The Only Thing That's Normal Is How Nothing Is

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As the Federal Reserve struggles desperately trying to sort out its rate policy situation, the debate still rages as to whether or not the recent small-scale asset purchase program qualifies as QE. Only recently has it dawned that maybe the two are related, acknowledgement of the wider debate. It’s not just rate cuts that are the issue for Jay Powell, he also would very much like to know the “right” level of bank reserves.

For one thing, an immediate problem, banks are filling up their orders for the FOMC’s not-repo repo operations again. They are oversubscribed by large amounts, the system’s primary dealers acting lustily in a way they hadn’t even last fall. This despite the fact that not-QE’s T-bill purchases have steadily and substantially raised the systemic balance of bank reserves (+$210 billion).

Before getting lost in the minutiae, it is instructive to recall how at one time there weren’t supposed to be any. Not by this point. It was fully believed, among policymakers and all, that when the time came for normal the Fed’s balance sheet would go right back to the way it had been before the somehow Global Financial Crisis.

Very early in 2011, only a week into what would turn out to be a crucial year, Federal Reserve Vice Chairman Janet Yellen sojourned to the very edge of the snowy, picturesque Rocky Mountains for The Brimmer Policy Forum at the Allied Social Science Associations Annual Meeting in Denver. Forget scenery, pretty much all anyone wanted to hear her talk about was QE2.

The world, certainly US central bankers, had been shocked by the developments in 2010. Trends were supposed to have been consistent with recovery but instead had smelled too much like 2008 and 2009.

In response to the growing malodor Ben Bernanke’s group launched a second round of asset purchasing, whose goals were threefold: to stoke inflation expectations because of, you know, that whole money printing thing; to force investors mainly cautious banks into risky assets by buying from them the safe ones; and, to raise the level of bank reserves, the presumed printing, so as to further lubricate very necessary financial functions devastatingly strained under illiquid circumstances.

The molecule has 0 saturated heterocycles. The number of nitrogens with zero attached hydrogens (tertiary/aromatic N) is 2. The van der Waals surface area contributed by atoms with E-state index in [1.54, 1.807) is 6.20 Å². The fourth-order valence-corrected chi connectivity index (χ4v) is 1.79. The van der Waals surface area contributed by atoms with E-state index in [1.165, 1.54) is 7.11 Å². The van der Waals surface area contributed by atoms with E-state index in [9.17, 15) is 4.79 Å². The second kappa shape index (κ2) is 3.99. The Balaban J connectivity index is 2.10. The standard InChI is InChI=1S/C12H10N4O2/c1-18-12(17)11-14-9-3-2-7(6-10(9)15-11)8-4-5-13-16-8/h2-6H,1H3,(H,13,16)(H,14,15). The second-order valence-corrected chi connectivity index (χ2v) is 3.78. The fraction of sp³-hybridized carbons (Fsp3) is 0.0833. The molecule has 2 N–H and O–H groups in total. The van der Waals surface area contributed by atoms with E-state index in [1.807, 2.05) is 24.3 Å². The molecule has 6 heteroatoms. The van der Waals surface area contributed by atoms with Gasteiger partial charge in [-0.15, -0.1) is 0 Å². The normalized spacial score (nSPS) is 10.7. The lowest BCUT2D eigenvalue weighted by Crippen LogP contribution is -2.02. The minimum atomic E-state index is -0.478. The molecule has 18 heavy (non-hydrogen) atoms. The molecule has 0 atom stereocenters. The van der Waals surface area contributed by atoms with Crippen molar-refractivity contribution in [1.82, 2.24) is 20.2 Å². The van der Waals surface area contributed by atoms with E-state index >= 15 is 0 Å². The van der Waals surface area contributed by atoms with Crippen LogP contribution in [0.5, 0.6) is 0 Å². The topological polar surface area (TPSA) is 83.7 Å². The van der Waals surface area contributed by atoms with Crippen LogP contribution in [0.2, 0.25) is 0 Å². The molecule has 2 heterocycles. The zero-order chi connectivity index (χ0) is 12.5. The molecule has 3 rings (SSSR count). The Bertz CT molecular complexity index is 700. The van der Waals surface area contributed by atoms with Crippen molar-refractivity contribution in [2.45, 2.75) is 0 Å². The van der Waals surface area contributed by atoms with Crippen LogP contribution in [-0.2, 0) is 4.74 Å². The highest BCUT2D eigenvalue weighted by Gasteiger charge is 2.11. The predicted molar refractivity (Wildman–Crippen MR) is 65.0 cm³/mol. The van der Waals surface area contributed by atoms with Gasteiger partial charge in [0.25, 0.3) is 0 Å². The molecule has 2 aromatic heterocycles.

By the time Yellen would arrive in Colorado, she was enthused as many people were. For a time, it had looked like they, and we, had dodged a second bullet. In what may be one of my favorite Janet Yellen moments, a brief one of clarity, she even acknowledged how the bond market actually works:

“…longer-term Treasury yields have risen substantially over the past couple of months since the FOMC initiated this round of asset purchases. I believe that this increase in Treasury yields likely reflects a number of significant factors, including incoming information suggesting a somewhat stronger economic outlook and the fiscal package that was announced by President Obama in early December and approved by the Congress about two weeks later.”

When the Fed or just the economy all on its own (I know, a distant pipedream) succeeds that will be what happens. Bond yields go higher, the interest on safe instruments adjusted upward to a much better world. We cheer for the recovery by the heavy selling of every UST.

She didn’t come right out and say it, but you could tell just by reading the text of her speech how the Vice Chairman really wanted to say it, how powerful this QE thing really was and proud policymakers were of their fantastic creation. Sure, they had to repeat it a second time, but that wasn’t their fault, you see. Let loose on a blank monetary canvass, this money printing, bank reserve thing was just awesome.

What she did say was that, according to the Fed’s stochastic modeling, for every ¼ point decline in Treasury yields due to the central bank bond buying it would equate to an additional 700,000 new jobs. Quarter point! And that didn’t even take full account of all QE’s magical properties, as Janet then spilled what was the central banker equivalent of a full-on display of chest thumping.

“It should also be noted that this exercise is performed as a deterministic simulation and hence does not capture the potential benefits of the asset purchase program in mitigating downside risks to economic activity and inflation.”

But Yellen’s “somewhat stronger economic outlook” wouldn’t even last the quarter. By April 2011, commodity prices were plunging again and then bond yields. On June 7, 2011, despite all the earlier satisfaction about QE2 Ben Bernanke told Congress that “monetary policy cannot be a panacea.” Funny, where would anyone have gotten that idea?